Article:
Not only is probabilistic characterization of single-cell signal a necessity; practical implementation of a single-cell pipeline (i.e., that the cells can be effectively desorbed from common collection material such as cotton swabs) must be verified. Therefore, the second phase of this work focused on developing and accessing a protocol to desorb buccal cells from cotton-tipped applicators. To measure its efficacy, hemocytometry was used to determine the percent of cells recovered. The percent recovery of buccal cells appeared consistent with that of bulk-mixture extraction, demonstrating that a single-cell strategy is a viable alternative to the traditional forensic DNA pipeline.
Subject (authority = RUETD)
Topic
Biology
Subject (authority = ETD-LCSH)
Topic
Forensic genetics -- Mathematical models
RelatedItem (type = host)
TitleInfo
Title
Rutgers University Electronic Theses and Dissertations
Identifier (type = RULIB)
ETD
Identifier
ETD_9915
PhysicalDescription
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application/pdf
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text/xml
Extent
1 online resource (xiv, 56 pages) : illustrations
Note (type = degree)
M.S.
Note (type = bibliography)
Includes bibliographical references
RelatedItem (type = host)
TitleInfo
Title
Camden Graduate School Electronic Theses and Dissertations
Identifier (type = local)
rucore10005600001
Location
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NjNbRU
Identifier (type = doi)
doi:10.7282/t3-tq0z-7w76
Genre (authority = ExL-Esploro)
ETD graduate
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Rights

RightsDeclaration (ID = rulibRdec0006)
The author owns the copyright to this work.
RightsHolder (type = personal)
Name
FamilyName
Gonzalez
GivenName
Amanda
MiddleName
J.
Role
Copyright Holder
RightsEvent
Type
Permission or license
DateTime (encoding = w3cdtf); (qualifier = exact); (point = start)
2019-04-26 18:35:14
AssociatedEntity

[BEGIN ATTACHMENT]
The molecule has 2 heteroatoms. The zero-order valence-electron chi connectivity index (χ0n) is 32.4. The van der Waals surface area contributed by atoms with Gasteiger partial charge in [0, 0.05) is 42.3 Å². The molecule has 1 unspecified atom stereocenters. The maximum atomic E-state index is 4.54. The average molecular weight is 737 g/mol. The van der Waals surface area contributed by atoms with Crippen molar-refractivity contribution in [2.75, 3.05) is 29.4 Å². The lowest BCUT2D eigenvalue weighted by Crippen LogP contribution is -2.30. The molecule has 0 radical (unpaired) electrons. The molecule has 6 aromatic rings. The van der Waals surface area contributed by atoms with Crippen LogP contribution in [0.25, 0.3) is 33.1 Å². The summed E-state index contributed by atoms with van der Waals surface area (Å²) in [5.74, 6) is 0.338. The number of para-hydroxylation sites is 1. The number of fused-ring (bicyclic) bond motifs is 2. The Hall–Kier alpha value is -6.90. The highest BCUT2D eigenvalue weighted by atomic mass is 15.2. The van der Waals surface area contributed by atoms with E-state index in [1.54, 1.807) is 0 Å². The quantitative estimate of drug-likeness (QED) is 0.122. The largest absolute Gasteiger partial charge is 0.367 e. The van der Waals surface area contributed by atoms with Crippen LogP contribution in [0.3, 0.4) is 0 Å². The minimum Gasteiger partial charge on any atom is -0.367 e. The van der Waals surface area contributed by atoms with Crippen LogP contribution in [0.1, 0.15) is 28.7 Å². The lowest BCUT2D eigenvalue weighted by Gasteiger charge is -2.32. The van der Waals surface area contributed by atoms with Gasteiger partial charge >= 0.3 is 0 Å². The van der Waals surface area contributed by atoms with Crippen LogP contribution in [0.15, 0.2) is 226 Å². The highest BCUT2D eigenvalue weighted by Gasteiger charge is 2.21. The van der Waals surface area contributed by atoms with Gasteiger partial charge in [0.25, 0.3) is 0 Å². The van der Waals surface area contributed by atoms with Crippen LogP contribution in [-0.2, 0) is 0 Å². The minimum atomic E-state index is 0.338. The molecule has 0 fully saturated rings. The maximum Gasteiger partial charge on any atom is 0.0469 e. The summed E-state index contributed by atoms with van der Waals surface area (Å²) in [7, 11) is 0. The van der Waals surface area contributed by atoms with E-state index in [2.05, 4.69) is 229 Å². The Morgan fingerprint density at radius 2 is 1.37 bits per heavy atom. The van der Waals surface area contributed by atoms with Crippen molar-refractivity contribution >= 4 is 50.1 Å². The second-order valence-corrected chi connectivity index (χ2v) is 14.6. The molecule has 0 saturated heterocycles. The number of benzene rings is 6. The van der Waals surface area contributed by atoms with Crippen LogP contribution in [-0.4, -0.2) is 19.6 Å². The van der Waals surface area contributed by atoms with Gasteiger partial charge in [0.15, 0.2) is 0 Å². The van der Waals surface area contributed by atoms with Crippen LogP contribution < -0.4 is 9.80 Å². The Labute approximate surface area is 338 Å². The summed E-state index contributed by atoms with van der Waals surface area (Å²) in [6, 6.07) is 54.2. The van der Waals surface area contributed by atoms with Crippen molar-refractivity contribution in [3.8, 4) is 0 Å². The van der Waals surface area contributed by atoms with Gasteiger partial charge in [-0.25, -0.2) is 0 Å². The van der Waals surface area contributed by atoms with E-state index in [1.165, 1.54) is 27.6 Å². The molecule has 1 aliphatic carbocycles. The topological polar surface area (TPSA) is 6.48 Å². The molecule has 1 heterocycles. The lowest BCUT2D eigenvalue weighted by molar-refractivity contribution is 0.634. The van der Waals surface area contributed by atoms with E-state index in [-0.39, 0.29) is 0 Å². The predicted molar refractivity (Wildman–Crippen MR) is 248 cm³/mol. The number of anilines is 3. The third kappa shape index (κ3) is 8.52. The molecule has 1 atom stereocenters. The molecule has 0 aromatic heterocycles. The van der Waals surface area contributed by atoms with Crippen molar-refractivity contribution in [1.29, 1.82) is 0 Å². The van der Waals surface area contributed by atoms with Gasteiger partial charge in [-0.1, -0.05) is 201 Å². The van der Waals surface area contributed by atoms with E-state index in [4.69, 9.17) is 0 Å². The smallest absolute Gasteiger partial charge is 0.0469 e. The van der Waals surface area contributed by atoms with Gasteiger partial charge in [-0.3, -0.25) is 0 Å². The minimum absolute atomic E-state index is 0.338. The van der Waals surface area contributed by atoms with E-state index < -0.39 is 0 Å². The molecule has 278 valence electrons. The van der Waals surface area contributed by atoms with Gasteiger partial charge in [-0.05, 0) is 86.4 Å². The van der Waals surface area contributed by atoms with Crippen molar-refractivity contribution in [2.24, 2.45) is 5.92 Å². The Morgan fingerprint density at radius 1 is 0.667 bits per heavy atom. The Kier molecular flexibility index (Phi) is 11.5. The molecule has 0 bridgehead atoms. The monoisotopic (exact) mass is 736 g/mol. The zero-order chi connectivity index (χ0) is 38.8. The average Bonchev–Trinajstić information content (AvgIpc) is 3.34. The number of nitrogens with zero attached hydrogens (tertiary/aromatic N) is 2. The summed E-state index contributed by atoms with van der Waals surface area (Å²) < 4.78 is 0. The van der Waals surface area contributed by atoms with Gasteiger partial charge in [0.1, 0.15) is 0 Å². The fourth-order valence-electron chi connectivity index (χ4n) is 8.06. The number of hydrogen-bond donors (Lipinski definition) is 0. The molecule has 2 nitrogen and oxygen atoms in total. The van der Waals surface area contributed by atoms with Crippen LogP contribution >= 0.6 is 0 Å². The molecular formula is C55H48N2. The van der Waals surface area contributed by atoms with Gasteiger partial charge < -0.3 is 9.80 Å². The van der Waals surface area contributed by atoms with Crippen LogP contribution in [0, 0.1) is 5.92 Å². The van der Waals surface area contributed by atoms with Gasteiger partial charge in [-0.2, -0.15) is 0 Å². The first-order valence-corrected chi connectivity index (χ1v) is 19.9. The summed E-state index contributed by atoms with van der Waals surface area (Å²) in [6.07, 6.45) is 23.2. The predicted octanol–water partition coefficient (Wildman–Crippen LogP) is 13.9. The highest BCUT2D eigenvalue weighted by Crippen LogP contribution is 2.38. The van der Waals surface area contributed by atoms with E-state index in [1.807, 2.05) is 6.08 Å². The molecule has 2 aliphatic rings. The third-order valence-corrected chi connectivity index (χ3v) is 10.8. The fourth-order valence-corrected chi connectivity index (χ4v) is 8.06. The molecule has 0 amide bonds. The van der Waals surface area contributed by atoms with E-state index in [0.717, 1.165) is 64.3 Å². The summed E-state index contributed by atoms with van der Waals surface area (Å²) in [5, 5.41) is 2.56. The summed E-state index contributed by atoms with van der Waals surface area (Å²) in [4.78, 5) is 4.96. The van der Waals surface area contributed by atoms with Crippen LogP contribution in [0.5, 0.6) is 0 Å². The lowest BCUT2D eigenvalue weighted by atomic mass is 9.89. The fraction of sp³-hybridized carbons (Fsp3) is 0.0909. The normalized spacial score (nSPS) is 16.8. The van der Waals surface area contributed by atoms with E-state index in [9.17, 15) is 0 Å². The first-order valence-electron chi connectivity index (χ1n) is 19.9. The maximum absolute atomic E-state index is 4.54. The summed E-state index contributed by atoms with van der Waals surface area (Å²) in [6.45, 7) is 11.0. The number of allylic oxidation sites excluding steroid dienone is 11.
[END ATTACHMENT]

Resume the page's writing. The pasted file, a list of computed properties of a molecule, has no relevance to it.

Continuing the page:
Name
Amanda J. Gonzalez
Role
Copyright holder
Affiliation
Rutgers University. Camden Graduate School
AssociatedObject
Type
License
Name
Author Agreement License
Detail
I hereby grant to the Rutgers University Libraries and to my school the non-exclusive right to archive, reproduce and distribute my thesis or dissertation, in whole or in part, and/or my abstract, in whole or in part, in and from an electronic format, subject to the release date subsequently stipulated in this submittal form and approved by my school. I represent and stipulate that the thesis or dissertation and its abstract are my original work, that they do not infringe or violate any rights of others, and that I make these grants as the sole owner of the rights to my thesis or dissertation and its abstract. I represent that I have obtained written permissions, when necessary, from the owner(s) of each third party copyrighted matter to be included in my thesis or dissertation and will supply copies of such upon request by my school. I acknowledge that RU ETD and my school will not distribute my thesis or dissertation or its abstract if, in their reasonable judgment, they believe all such rights have not been secured. I acknowledge that I retain ownership rights to the copyright of my work. I also retain the right to use all or part of this thesis or dissertation in future works, such as articles or books.
Copyright
Status
Copyright protected
Availability
Status
Open
Reason
Permission or license
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Technical

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2019-05-07T13:03:35
DateCreated (point = end); (encoding = w3cdtf); (qualifier = exact)
2019-05-07T13:03:35